In the intensive media coverage of all aspects of Sonia Johnson's position as a "Mormon for ERA," nothing has been said as to the position of Mormon women who do not share her views.

While riding the tide of a favored political position, she has painted a glorified picture of herself and a distorted image of church leadership, and has presented the women in the church who disagree with her as mindless sheep. This is a curious paradox for one who claims to love the church.

The dogma of the feminist view Mrs. Johnson has embraced has its own narrow catechism. One is to insist that the Equal Rights Amendment if the only route to achieve equality for women, and another is to debunk all patriarchal orders, even if it means abandoning traditional Christian and Jewish beliefs.

Choosing a set of social values, cloaked in the language and even the sentiments of equal rights, has had some misleading effects. Mrs. Johnson claims the church can't tolerate dissent, yet she has elected to follow leaders who forcefully seek to boycott states that have not ratified the ERA. They have made it virtually impossible for women who do not agree with their position to obtain meaningful government positions, thereby stifling dissent in an attempt to impose what they claim to be good for all.

The Mormon Church has always been for women's rights, but does not think the ERA is the best way to achieve those rights. It is concerned that the uncertainties and potential dangers inherent in the ERA outweigh the good it will achieve.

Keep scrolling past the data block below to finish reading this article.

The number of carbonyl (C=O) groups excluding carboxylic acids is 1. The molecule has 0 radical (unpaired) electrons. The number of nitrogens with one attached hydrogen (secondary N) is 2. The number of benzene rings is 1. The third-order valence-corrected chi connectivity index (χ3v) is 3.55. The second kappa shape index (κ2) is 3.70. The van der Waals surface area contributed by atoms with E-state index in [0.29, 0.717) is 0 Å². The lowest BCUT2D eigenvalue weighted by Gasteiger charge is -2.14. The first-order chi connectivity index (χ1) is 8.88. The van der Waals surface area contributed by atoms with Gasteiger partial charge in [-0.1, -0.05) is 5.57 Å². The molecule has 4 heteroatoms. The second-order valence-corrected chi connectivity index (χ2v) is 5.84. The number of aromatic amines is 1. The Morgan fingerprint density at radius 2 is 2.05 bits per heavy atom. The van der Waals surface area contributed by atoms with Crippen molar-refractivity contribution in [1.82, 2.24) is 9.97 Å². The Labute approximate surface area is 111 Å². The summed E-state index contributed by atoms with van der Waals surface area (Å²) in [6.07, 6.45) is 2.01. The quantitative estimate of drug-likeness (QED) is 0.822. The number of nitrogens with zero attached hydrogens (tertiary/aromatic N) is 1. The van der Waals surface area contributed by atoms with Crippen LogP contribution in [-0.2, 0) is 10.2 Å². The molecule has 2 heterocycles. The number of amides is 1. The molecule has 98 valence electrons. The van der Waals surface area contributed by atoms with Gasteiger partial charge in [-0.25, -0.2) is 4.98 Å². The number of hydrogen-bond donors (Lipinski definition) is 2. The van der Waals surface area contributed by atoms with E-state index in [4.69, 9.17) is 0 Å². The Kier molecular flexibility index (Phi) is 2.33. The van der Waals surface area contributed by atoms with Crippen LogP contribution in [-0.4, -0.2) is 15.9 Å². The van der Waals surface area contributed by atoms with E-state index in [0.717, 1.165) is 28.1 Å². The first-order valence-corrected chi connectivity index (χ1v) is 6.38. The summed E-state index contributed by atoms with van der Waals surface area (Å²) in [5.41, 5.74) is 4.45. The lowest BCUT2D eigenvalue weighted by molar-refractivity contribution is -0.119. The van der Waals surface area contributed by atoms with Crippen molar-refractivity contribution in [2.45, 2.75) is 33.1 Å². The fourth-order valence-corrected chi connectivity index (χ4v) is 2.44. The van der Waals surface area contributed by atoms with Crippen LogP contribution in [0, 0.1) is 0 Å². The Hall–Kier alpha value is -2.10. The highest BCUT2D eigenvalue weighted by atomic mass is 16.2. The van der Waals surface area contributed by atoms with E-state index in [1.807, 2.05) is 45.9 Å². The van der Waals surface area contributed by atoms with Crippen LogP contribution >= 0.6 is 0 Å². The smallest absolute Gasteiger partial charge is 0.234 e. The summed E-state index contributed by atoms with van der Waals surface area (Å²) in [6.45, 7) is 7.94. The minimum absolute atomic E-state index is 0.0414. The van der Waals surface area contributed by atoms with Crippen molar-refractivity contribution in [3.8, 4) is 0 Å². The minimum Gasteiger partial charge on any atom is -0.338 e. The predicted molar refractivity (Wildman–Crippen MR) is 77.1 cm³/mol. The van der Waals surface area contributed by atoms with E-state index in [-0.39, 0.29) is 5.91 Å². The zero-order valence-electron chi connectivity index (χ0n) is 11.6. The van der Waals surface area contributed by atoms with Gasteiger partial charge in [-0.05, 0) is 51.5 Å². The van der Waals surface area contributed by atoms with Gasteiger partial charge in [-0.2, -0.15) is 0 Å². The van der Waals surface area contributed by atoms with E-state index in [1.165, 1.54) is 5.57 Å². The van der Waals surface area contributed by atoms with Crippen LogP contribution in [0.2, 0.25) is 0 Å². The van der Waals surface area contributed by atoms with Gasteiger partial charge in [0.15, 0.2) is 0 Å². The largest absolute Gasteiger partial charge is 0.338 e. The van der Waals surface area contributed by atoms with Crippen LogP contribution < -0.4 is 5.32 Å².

I know of no church that gives women the leadership responsibilities or opportunities to develop that the Mormon Church does. Almost every active Mormon woman is an officer or teacher in one of its organizations. Many of its most important auxiliaries are almost completely staffed and led by women. Girls and young women are given leadership training and a position of leadership at an early age. My experience has been that this develops strong women.

It is true that Mormon women do not hold the priesthood. So far as we know, neither did women hold it during Christ's ministry. However, they do share it with their husbands. The church teaches that the family is the fundamental unit in God's plan, that exaltation is obtained through the love that results from the external companionship of man and woman.

Passage of the ERA has moral as well as political implications for us. Men and women are not the same. They differ physically, in life patterns, and in division of domestic responsibilities. We should have flexibility to enact laws that recognize "rational differeces." The ERA would not permit such differences. Church leaders are concerned as to what impact this may have upon the family, the cornerstone on which our social, spiritual well-being is based. Thus for us, it is a moral issue.

Most of the important objectives of the women's movement can be and are being achieved through legislative and judicial processes -- case by case -- which is the safest and, in the long run, the best way of obtaining justice. We should accelerate enforcement of existing laws and press for enactment of state laws to remove continuing inequities.

There are men and women in the church who favor the ERA and have no fear of rebuke. Sonia Johnson was excommunicated for apostasy, not for her position on the ERA. She chose to attack the church and its leaders and urged non-members to reject its missionaries. That was her right; but in so doing, she could not expect to remain a church member in good standing. It also should be made clear that, despite all her diatribe, the door is open for her to come back and have her membership restored. f the broadcasts the Soviet Union has been beaming to Iran from its Baku